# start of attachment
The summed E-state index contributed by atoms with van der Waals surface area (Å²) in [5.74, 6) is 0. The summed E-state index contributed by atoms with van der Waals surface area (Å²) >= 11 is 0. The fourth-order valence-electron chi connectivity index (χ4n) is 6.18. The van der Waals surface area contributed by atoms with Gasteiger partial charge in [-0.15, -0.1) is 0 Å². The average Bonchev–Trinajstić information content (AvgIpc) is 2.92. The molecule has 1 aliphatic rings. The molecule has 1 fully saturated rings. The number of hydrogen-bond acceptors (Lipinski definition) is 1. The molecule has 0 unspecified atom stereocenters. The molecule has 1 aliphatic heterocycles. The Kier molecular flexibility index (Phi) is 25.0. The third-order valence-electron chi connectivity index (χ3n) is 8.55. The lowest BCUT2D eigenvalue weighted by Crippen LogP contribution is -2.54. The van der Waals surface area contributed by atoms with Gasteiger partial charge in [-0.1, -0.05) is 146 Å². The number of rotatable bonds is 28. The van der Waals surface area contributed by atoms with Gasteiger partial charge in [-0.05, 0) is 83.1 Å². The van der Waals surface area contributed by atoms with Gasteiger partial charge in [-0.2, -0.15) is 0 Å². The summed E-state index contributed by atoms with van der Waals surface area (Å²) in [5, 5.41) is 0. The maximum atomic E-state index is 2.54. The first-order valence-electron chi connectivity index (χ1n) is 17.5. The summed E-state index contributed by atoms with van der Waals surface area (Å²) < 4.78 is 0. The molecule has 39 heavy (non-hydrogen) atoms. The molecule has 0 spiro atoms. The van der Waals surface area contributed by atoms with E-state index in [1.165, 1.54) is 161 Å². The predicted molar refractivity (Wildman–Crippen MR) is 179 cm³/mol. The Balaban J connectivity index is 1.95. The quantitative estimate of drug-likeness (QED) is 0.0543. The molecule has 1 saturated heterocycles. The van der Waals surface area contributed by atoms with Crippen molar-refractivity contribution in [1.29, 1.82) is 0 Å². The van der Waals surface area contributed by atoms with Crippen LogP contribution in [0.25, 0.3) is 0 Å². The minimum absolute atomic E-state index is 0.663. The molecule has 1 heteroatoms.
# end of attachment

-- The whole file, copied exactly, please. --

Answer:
The summed E-state index contributed by atoms with van der Waals surface area (Å²) in [5.74, 6) is 0. The summed E-state index contributed by atoms with van der Waals surface area (Å²) >= 11 is 0. The fourth-order valence-electron chi connectivity index (χ4n) is 6.18. The van der Waals surface area contributed by atoms with Gasteiger partial charge in [-0.15, -0.1) is 0 Å². The average Bonchev–Trinajstić information content (AvgIpc) is 2.92. The molecule has 1 aliphatic rings. The molecule has 1 fully saturated rings. The number of hydrogen-bond acceptors (Lipinski definition) is 1. The molecule has 0 unspecified atom stereocenters. The molecule has 1 aliphatic heterocycles. The Kier molecular flexibility index (Phi) is 25.0. The third-order valence-electron chi connectivity index (χ3n) is 8.55. The lowest BCUT2D eigenvalue weighted by Crippen LogP contribution is -2.54. The van der Waals surface area contributed by atoms with Gasteiger partial charge in [-0.1, -0.05) is 146 Å². The number of rotatable bonds is 28. The van der Waals surface area contributed by atoms with Gasteiger partial charge in [-0.05, 0) is 83.1 Å². The van der Waals surface area contributed by atoms with Gasteiger partial charge in [-0.2, -0.15) is 0 Å². The summed E-state index contributed by atoms with van der Waals surface area (Å²) in [5, 5.41) is 0. The maximum atomic E-state index is 2.54. The first-order valence-electron chi connectivity index (χ1n) is 17.5. The summed E-state index contributed by atoms with van der Waals surface area (Å²) < 4.78 is 0. The molecule has 39 heavy (non-hydrogen) atoms. The molecule has 0 spiro atoms. The van der Waals surface area contributed by atoms with E-state index in [1.165, 1.54) is 161 Å². The predicted molar refractivity (Wildman–Crippen MR) is 179 cm³/mol. The Balaban J connectivity index is 1.95. The quantitative estimate of drug-likeness (QED) is 0.0543. The molecule has 1 saturated heterocycles. The van der Waals surface area contributed by atoms with Crippen molar-refractivity contribution in [1.29, 1.82) is 0 Å². The van der Waals surface area contributed by atoms with Crippen LogP contribution in [0.25, 0.3) is 0 Å². The minimum absolute atomic E-state index is 0.663. The molecule has 1 heteroatoms.